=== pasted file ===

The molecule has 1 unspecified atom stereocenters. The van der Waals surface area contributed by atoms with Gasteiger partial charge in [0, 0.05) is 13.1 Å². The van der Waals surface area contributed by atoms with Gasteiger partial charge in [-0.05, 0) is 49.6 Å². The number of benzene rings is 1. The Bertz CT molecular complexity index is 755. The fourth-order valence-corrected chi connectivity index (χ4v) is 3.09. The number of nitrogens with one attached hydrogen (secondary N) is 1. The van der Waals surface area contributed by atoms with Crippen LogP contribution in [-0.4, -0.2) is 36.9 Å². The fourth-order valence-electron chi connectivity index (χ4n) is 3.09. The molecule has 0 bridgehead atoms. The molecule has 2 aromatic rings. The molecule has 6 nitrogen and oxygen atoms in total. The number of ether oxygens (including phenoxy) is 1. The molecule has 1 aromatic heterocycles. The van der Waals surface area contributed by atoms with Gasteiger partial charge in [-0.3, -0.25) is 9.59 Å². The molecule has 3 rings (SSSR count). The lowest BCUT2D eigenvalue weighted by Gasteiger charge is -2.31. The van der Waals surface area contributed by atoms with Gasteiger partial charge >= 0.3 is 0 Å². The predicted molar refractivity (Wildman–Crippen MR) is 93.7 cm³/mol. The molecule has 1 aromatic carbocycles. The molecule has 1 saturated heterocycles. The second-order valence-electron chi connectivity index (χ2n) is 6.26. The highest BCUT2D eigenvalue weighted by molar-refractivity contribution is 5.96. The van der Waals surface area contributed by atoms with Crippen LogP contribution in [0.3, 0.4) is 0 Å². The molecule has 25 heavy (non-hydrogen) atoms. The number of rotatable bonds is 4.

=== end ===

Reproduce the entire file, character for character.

The molecule has 1 unspecified atom stereocenters. The van der Waals surface area contributed by atoms with Gasteiger partial charge in [0, 0.05) is 13.1 Å². The van der Waals surface area contributed by atoms with Gasteiger partial charge in [-0.05, 0) is 49.6 Å². The number of benzene rings is 1. The Bertz CT molecular complexity index is 755. The fourth-order valence-corrected chi connectivity index (χ4v) is 3.09. The number of nitrogens with one attached hydrogen (secondary N) is 1. The van der Waals surface area contributed by atoms with Crippen LogP contribution in [-0.4, -0.2) is 36.9 Å². The fourth-order valence-electron chi connectivity index (χ4n) is 3.09. The molecule has 0 bridgehead atoms. The molecule has 2 aromatic rings. The molecule has 6 nitrogen and oxygen atoms in total. The number of ether oxygens (including phenoxy) is 1. The molecule has 1 aromatic heterocycles. The van der Waals surface area contributed by atoms with Gasteiger partial charge in [-0.3, -0.25) is 9.59 Å². The molecule has 3 rings (SSSR count). The lowest BCUT2D eigenvalue weighted by Gasteiger charge is -2.31. The van der Waals surface area contributed by atoms with Gasteiger partial charge >= 0.3 is 0 Å². The predicted molar refractivity (Wildman–Crippen MR) is 93.7 cm³/mol. The molecule has 1 aromatic carbocycles. The molecule has 1 saturated heterocycles. The second-order valence-electron chi connectivity index (χ2n) is 6.26. The highest BCUT2D eigenvalue weighted by molar-refractivity contribution is 5.96. The van der Waals surface area contributed by atoms with Crippen LogP contribution in [0.3, 0.4) is 0 Å². The molecule has 25 heavy (non-hydrogen) atoms. The number of rotatable bonds is 4.